India witnessed the second largest outflow of millionaires globally after China during 2017
In Ayn Rand’s classic novel Atlas Shrugged, business leaders start disappearing from America because of stifling government controls. Something similar is happening in Narendra Modi’s India: the rich are leaving the country for better places.
India witnessed the second largest outflow of millionaires globally after China with 7,000 high net worth individuals changing their domicile during 2017, 16 percent more than last year, according to a survey by New World Wealth. As many as “7,000 ultra-rich Indians shifted overseas in 2017. In 2016, the figure stood at 6,000, while in 2015 as many as 4,000 millionaires shifted base,” reported PTI.
Modi too indicated of a meaningful change. A key slogan was ‘maximum governance, minimum government’—which suggested that he believed in small government
Evidently, India’s high net worth individual (HNIs) are giving a new meaning to the term ‘secession of the successful.’ Coined by the famous economist J.K. Galbraith, the term connotes the process by which the wealthy, instead of depending on the government for its shoddy services, arrange for everything they require—private security, gated habitations, exclusive clubs, generator-driven power supply, etc. All this for a more comfortable life, given the shoddiness of whatever the government does. Our HNIs have added another dimension to the term: they have not only turned their back on government but also started leaving the land of their birth for better standards of living in (mostly) Western countries.
It would be facetious to deprecate the escaping HNIs as treacherous cowards leaving their country for and using their sizeable wealth in foreign lands. The problem is not with them but with the powers that be in our country. A few years ago, it was a corrupt and incompetent regime, under Sonia Gandhi and her pinkish toadies, that was tormenting the captains of industry. They complained of tax terrorism, policy paralysis, entitlement-crazy governance, venality, etc. They, along with Middle India and others, looked forward to Modi, hoping that he would effect a paradigm shift in statecraft and economy and usher in achhe din.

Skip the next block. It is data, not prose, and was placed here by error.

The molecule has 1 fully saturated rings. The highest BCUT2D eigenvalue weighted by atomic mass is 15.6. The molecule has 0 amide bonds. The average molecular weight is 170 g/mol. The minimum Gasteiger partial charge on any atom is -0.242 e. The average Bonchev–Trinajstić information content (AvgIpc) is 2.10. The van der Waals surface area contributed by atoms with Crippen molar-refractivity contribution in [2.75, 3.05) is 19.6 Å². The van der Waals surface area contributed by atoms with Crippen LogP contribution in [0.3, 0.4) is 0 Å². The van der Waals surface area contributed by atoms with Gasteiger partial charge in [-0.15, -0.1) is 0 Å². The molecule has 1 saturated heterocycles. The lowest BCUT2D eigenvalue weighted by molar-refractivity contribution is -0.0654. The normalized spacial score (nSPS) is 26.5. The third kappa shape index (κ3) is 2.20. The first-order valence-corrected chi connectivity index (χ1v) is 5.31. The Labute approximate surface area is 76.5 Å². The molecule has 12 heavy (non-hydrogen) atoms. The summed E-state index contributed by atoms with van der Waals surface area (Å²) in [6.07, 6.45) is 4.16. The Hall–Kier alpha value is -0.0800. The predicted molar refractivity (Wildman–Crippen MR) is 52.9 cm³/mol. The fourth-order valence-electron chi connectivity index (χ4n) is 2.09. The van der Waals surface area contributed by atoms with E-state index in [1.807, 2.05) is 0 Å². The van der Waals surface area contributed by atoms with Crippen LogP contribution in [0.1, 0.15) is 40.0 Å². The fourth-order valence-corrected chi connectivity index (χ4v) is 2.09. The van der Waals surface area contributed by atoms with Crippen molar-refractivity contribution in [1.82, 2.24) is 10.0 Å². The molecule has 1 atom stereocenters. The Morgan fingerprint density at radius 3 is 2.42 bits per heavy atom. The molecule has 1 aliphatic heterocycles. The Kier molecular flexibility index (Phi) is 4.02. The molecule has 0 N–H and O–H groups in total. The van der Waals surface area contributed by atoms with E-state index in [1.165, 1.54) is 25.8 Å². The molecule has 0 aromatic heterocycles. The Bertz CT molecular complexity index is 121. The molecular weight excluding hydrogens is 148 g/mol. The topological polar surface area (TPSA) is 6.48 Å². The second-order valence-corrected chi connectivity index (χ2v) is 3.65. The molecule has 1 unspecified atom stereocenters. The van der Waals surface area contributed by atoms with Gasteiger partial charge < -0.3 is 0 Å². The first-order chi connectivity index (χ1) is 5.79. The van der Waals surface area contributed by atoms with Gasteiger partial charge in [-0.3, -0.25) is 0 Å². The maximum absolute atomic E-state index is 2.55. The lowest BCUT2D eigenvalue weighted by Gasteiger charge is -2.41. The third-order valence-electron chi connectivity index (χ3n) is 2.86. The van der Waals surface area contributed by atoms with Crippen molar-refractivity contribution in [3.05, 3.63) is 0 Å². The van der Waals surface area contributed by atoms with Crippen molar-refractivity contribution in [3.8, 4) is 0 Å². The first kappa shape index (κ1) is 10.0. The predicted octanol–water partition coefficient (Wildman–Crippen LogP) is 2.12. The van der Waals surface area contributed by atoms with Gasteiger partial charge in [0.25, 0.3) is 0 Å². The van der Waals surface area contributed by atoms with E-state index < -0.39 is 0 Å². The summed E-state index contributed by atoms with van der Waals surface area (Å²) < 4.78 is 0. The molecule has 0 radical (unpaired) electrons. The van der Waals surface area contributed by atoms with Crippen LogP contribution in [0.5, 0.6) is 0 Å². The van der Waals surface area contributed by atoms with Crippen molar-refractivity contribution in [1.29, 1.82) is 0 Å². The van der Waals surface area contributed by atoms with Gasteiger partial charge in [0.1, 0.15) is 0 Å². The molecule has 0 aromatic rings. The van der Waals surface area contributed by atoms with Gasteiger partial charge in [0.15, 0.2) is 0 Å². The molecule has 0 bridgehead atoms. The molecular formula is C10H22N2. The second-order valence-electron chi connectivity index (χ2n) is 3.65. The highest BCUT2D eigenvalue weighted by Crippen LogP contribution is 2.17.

On his part, Modi too indicated of a meaningful change. A key slogan was ‘maximum governance, minimum government’—which suggested that he believed in small government. In an interview before 2014, he had said that the business of government is not business; this was seen as an endorsement of a free economy.
But that, alas, was not to be! All his promises have proved to be, to use Bharatiya Janata Party Amit Shah immortal words, “chunaavi jumlas” or “election gimmicks”—not be taken seriously. At any rate, the promises have been observed in the breach. The size and scope of government have only increased, what with Aadhaar thrust down the throats of citizens forcibly. Instead of introducing major economic reforms, he brought a major disruption with the demonetization of high-currency notes, leading to incalculable damage to businesses, especially in the small and medium sectors, and huge job losses. While it was jobless growth during Sonia rule, it is jobless slowdown under Modi.
This is not surprising because the authorities have made the lives of HNIs miserable
It is not just the bad economic policies that are wreaking havoc; in general, India is increasingly becoming unlivable, the patriotic chest-thumping about sujlam-suflam… notwithstanding
It is not just the poor and lower-income sections of the society that are suffering; the rich are no less distressed. While those with limited means are condemned live in India, those with deep pockets have options; and, as the New World Wealth study shows, they are increasingly exercising those options.
This is not surprising because the authorities have made the lives of HNIs miserable. In the name of eradicating black money and implementing the goods & services tax, taxmen and bureaucrats have been pestering businessmen no end. Consider this: the Bombay High Court has slammed the government for the poor execution of GST. It is not very often that the judiciary criticizes the executive in the execution a tax. But such is the sloppiness exhibited by the authorities that the court pointed out that the new indirect tax regime is tarnishing the “image, prestige, and reputation of the country.” And that too “when we are inviting and welcoming foreign investment in the state and the country.”
It is not just the bad economic policies that are wreaking havoc; in general, India is increasingly becoming unlivable, the patriotic chest-thumping about sujlam-suflam… notwithstanding. The onset of winters makes north India a gas chamber, and neither Modi nor any other leader is bothered. Our rivers have become drains, our forests have been pillaged, our countryside has been plundered, and our cities have become dust bowls and gigantic garbage bins. If there is any surprise, it is that only 7,000 rich Indians have quit India.
Modi-bhaktas may try to explain away the exodus of HNIs as inconsequential, but the fact this development signifies is simple and indisputable: Modi has failed comprehensively.